Another Labour MP, Richard Prebble, was dismissed from Cabinet in 1988 after describing Prime Minister David Lange as dictatorial and irrational, although his comments were part of a much wider revolt within the fourth Labour Government that eventually led to David Lange’s resignation in 1989, and the Government’s annihilation at the 1990 election.

In both cases, questioning a leader’s mental stability was a step too far.

Stating a leader is a “corrupt person”, “without principles or moral compass” are in the same league.

Normally, lone rebels are complaining about specific policy directions, or the leader’s effectiveness and resonance with the electorate. These can usually can usually be dealt with, and life left to carry on. But suggesting the leader is mad or a crook goes way beyond that.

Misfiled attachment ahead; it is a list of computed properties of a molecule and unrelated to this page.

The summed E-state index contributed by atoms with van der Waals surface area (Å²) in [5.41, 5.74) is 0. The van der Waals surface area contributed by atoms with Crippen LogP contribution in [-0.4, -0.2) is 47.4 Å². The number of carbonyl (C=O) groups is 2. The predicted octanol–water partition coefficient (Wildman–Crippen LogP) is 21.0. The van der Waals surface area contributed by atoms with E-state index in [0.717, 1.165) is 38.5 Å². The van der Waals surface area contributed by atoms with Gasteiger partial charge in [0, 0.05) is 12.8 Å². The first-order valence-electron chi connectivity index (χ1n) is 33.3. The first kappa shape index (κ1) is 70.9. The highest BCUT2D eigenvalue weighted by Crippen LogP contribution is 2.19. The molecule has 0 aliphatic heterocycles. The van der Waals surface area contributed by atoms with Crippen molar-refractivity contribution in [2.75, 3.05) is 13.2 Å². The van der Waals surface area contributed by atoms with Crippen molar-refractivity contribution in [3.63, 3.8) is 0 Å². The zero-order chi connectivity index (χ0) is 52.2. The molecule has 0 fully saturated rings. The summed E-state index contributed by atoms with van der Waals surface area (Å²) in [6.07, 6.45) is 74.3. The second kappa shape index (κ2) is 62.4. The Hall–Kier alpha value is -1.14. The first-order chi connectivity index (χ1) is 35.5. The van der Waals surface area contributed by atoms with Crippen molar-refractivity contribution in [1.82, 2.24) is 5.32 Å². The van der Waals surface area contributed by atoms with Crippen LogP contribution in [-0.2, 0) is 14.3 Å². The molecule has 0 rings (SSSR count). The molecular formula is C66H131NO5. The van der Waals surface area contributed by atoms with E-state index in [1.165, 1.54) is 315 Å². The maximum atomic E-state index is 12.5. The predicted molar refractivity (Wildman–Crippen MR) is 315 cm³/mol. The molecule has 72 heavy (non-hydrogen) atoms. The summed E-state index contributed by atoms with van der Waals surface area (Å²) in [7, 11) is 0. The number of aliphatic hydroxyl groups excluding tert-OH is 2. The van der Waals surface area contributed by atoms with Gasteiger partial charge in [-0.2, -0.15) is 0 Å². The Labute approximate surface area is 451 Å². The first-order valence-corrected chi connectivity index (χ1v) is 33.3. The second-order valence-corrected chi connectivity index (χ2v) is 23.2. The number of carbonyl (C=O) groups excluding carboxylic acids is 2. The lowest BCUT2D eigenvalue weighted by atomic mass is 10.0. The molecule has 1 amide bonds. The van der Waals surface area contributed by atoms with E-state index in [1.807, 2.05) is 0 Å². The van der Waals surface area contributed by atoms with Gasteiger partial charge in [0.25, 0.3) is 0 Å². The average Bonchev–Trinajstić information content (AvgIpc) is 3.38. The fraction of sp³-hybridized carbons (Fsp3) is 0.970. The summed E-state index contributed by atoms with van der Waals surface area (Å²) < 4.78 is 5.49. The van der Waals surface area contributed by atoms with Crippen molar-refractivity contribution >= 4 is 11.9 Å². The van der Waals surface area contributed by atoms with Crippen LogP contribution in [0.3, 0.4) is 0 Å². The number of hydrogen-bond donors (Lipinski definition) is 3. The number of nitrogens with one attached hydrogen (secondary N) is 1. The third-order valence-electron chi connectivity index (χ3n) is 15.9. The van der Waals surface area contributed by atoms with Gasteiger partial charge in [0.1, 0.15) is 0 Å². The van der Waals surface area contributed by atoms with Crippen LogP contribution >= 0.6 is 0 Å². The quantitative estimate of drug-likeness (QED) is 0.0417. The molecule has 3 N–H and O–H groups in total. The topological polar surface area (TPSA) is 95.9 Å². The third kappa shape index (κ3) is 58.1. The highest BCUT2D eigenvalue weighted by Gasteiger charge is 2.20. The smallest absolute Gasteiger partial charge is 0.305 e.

Now, Jamie-Lee Ross is no John A Lee nor Richard Prebble, both of whom had substantial public profiles before their outbursts, which makes his actions that much more baffling.

Once he leaves politics, he is unlikely to be remembered for anything other than the events of this week. Although there had been rumours swirling about him for some time (nothing unusual here: most politicians are subject to rumours during their careers), there was nothing that seriously suggested the type of outburst Ross unleashed this week was pending.

While Ross seems set to become but a small footnote in our political history, wider questions remain to be resolved. Ross’s motivations are now just a curious side-issue, but National leader Bridges still needs to provide clear answers on at least a couple of points.

The most obvious of these is the allegation of corrupt electoral practice, and the documentary evidence Ross has now released in support of that allegation.

Any hint of election finance fraud can set off a chain of dramatic consequences, as John Banks found out so tragically a few years ago, so Bridges will need to deal with this issue, swiftly, clearly and honestly. Pushing it away as just the ramblings of an unbalanced person, as seems to be his tactic so far, will not work.